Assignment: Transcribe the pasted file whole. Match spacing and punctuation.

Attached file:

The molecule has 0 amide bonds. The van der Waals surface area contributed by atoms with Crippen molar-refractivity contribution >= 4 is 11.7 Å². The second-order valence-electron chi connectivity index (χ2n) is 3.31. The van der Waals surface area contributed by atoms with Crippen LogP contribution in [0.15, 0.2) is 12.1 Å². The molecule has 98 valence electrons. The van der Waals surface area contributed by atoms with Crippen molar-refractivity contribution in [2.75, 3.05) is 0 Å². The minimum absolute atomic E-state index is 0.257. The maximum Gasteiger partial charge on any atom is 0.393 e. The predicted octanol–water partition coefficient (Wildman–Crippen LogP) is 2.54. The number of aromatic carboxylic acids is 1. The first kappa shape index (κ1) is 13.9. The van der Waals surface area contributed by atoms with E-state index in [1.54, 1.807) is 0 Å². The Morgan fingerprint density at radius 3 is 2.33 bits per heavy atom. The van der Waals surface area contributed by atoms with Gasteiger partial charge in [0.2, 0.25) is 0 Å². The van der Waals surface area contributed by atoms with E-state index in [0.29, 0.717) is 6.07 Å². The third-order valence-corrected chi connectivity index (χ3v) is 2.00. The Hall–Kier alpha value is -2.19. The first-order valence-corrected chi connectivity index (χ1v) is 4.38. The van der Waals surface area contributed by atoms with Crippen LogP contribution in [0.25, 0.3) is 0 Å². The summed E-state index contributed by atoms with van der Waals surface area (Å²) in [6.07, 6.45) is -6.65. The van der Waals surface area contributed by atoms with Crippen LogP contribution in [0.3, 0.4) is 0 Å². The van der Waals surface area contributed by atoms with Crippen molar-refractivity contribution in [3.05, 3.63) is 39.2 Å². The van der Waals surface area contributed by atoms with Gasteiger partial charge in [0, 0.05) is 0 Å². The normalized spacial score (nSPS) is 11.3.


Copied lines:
The molecule has 0 amide bonds. The van der Waals surface area contributed by atoms with Crippen molar-refractivity contribution >= 4 is 11.7 Å². The second-order valence-electron chi connectivity index (χ2n) is 3.31. The van der Waals surface area contributed by atoms with Crippen LogP contribution in [0.15, 0.2) is 12.1 Å². The molecule has 98 valence electrons. The van der Waals surface area contributed by atoms with Crippen molar-refractivity contribution in [2.75, 3.05) is 0 Å². The minimum absolute atomic E-state index is 0.257. The maximum Gasteiger partial charge on any atom is 0.393 e. The predicted octanol–water partition coefficient (Wildman–Crippen LogP) is 2.54. The number of aromatic carboxylic acids is 1. The first kappa shape index (κ1) is 13.9. The van der Waals surface area contributed by atoms with E-state index in [1.54, 1.807) is 0 Å². The Morgan fingerprint density at radius 3 is 2.33 bits per heavy atom. The van der Waals surface area contributed by atoms with Gasteiger partial charge in [0.2, 0.25) is 0 Å². The van der Waals surface area contributed by atoms with E-state index in [0.29, 0.717) is 6.07 Å². The third-order valence-corrected chi connectivity index (χ3v) is 2.00. The Hall–Kier alpha value is -2.19. The first-order valence-corrected chi connectivity index (χ1v) is 4.38. The van der Waals surface area contributed by atoms with Crippen LogP contribution in [0.25, 0.3) is 0 Å². The summed E-state index contributed by atoms with van der Waals surface area (Å²) in [6.07, 6.45) is -6.65. The van der Waals surface area contributed by atoms with Crippen LogP contribution in [0.3, 0.4) is 0 Å². The van der Waals surface area contributed by atoms with Crippen molar-refractivity contribution in [3.05, 3.63) is 39.2 Å². The van der Waals surface area contributed by atoms with Gasteiger partial charge in [0, 0.05) is 0 Å². The normalized spacial score (nSPS) is 11.3.